Thursday, July 10, 2014 Union County Times 5A for Union County Times rfntbf fr $ Money-$aving Coupons from Spires Dollar General CVS Winn-Dixie Walgreens & other great stores & restaurants!New Subscribers Only School The UCHS Science Envirothon team received third place at Regionals. Scholarship. team member Case Emerson, who won first place at Regionals and State in Oral Presentation. Not pictured are Kent Coburn, Amanda Snyder, Kaleb DuBose and Andrew Bloomfield. Regionals in Anatomy & Physiology and Place Have a story, announcement or news for the Union County Times ? Email us at uctimes@windstream.net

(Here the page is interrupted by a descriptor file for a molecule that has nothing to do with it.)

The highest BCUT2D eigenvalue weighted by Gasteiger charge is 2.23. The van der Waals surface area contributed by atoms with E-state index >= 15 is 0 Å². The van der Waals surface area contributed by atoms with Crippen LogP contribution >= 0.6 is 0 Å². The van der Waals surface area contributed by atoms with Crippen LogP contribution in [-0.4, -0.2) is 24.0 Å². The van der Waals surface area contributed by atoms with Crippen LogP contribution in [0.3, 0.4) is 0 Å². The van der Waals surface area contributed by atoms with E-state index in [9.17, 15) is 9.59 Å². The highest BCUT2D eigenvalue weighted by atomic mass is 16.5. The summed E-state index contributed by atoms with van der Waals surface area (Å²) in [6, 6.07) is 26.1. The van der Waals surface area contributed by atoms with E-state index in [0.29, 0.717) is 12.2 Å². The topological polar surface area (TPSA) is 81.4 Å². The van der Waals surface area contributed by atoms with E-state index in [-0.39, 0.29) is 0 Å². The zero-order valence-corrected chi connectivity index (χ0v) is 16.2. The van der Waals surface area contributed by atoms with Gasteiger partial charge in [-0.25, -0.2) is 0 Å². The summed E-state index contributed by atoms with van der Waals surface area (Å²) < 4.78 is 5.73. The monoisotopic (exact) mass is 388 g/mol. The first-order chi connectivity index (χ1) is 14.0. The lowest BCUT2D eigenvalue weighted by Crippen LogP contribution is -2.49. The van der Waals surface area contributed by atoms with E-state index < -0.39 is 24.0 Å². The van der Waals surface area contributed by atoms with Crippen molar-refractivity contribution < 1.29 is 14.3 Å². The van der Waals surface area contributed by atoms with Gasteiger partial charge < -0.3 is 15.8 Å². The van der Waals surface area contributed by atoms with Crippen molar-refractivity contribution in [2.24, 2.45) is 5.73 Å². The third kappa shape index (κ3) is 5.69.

6A Union County Times Thursday, July 10, 2014 Everyone Benefits!When you shop with your Lake Butler merchant you help out a lot of activities in your community.Your community merchants support High School Activities to include: Band, Football, Baseball, Tennis, FFA, KRA, Pop Warner, 4-H, Clubs, Veterans Organizations, Seniors, Churches, Scouts, and a lot more... These organizations make our community a better place to live and add value to our lives. Your local merchant is glad to help out but they need your support. When you have a need that you can fulfill in the Lake Butler area, your patronage will be appreciated...The Union County T imes encourages all to shop with our advertisers...For a stronger business community. UCI UCI promotes Rex Bailes to captain Union Correctional Institu tion celebrated the promotion of Lt. Rex Bailes to the rank of captain on Jan.15. Bailes now leads the institutions D Shift, one of two night shifts working at the main unit. Capt. Bailes began his career with the Department of Corrections in October of 1989 when he was hired as a correctional officer at NERCI. He was promoted to sergeant in 1995. He transferred to UCI as a sergeant and primarily supervised the confinement dorms, working with inmates who are behavioral problems. He was promoted to lieutenant in 2007 at UCI. Bailes is certified as a trainer/instructor and, as such, teaches classes to both new recruits and experienced officers. He teaches basic corrections and basic law enforcement and also provides specialized training to experienced officers who are seeking to move up in rank or secure a more specialized position. At the pinning ceremony held for Capt. Bailes on Jan. 15, Warden Diane Andrews said it was a happy occasion for a very deserving person. Bailes said he first wanted to thank God for the support and guidance in his life. Id also like to thank everyone who worked with me and helped me through the years, he said. I put this in Gods hands and He took care of it. Rex Bailes is pinned with his captains bars by Col. Kevin Box (right) and Major Daniel Manning (left). Union Correctional Institution recently congratulated Sgt. Byron Croft (right) on receiving the pin that commemorated was promoted to the rank of sergeant in 2013 and currently serves as a sergeant in the general population housing units was promoted to the rank of sergeant and John Hood (third from left) was promoted to the rank of lieutenant. Hood UCI Work Camp. Staff members gathered to watch the new rank insignia get pinned to the uniforms of these two staff Union Correctional Institution awarded service pins April 15 to a group of staff members, commemorating their years of Kimbrill (20 years), Lt. Julie Thomas (15 years), Capt. John Strong (15 years), Sgt. Rick Robinson ( 5 years) and Sgt. Kevin Walton (10 years). RIGHT: Col. Kevin Box (left) presents years of service. The UCI leadership team congratulated all of these staff members on their continued excellent service to the Department of Corrections.